Daily use remains very low. Just 2.59 percent of students in 2022 reported using e-cigarettes on all of the past 30 days, and another 1.39 percent reported vaping on 20 or more days. About 4 percent of students—40.6 percent of those who vape—reported vaping on just 1-5 of the past 30 days. And, of course, 90.6 percent of students didn’t vape at all.
That’s not the story the FDA and CDC choose to tell though. Instead they say they’re “concerned” about the results, and convinced that flavored vaping products are mostly to blame for teen vaping in general.
“Adolescent e-cigarette use in the United States remains at concerning levels, and poses a serious public health risk to our nation’s youth,” CTP Director Brian King said in a press release. “Together with the CDC, protecting our nation’s youth from the dangers of tobacco products—including e-cigarettes—remains among the FDA’s highest priorities, and we are committed to combatting this issue with the breadth of our regulatory authorities.”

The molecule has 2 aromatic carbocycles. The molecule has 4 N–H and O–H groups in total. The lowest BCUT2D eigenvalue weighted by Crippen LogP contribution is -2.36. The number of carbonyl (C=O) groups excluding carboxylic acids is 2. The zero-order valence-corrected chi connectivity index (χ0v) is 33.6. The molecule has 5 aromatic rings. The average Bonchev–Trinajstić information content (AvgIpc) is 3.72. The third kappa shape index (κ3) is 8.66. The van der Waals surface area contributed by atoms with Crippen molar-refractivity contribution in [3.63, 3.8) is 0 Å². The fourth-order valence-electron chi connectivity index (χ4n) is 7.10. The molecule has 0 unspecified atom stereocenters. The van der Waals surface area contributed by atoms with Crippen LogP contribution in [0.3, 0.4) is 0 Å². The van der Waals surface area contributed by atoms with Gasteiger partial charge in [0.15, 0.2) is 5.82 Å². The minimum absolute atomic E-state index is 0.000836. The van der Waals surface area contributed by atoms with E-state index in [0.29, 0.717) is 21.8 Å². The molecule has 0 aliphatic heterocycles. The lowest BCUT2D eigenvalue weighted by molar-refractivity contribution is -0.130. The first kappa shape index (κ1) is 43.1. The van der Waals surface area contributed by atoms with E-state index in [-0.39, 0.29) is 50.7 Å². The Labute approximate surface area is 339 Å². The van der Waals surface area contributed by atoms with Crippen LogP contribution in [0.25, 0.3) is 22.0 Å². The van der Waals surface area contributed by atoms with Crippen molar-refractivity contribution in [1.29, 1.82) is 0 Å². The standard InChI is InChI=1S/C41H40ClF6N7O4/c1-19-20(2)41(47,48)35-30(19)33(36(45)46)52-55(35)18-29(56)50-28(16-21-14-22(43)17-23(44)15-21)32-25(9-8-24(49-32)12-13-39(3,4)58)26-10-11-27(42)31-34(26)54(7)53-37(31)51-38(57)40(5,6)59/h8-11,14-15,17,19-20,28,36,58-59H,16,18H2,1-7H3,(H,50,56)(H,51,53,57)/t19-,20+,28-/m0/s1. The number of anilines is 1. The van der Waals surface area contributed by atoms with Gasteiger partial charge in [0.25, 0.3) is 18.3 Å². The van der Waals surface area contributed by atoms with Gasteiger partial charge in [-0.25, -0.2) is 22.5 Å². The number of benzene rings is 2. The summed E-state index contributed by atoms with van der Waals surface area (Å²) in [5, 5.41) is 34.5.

The FDA hasn’t authorized a single vaping product in a flavor other than tobacco—not even menthol. That has led to a large gray market of unauthorized products (mostly disposables) that has thrived under the FDA’s “shadow prohibition” of flavors.
“The CDC is concealing important aspects of the latest data on youth vaping, most significantly that high school usage is still down 50 percent from its peak in 2019,” said Amanda Wheeler, president of the American Vapor Manufacturers, in response to King and the CDC. “We will never solve the problem until the CDC starts being honest about the data.”
About 85 percent of school-age vapers say they used a flavor other than tobacco in the past 30 days, which should surprise no one. Flavors are preferred by vapers of all ages, and flavored products occupy nearly all the e-cigarette shelf space in stores that sell vapes.
Underage vapers aren’t choosy; they’re likely to use whatever is available to them, since they’re at least three years away from buying vaping products legally. That is illustrated by the fact that 5.7 percent of NYTS participants didn’t know if they had used a flavor other than tobacco.
“This study shows that our nation’s youth continue to be enticed and hooked by an expanding variety of e-cigarette brands delivering flavored nicotine,” said Deirdre Lawrence Kittner, director of the CDC Office on Smoking and Health.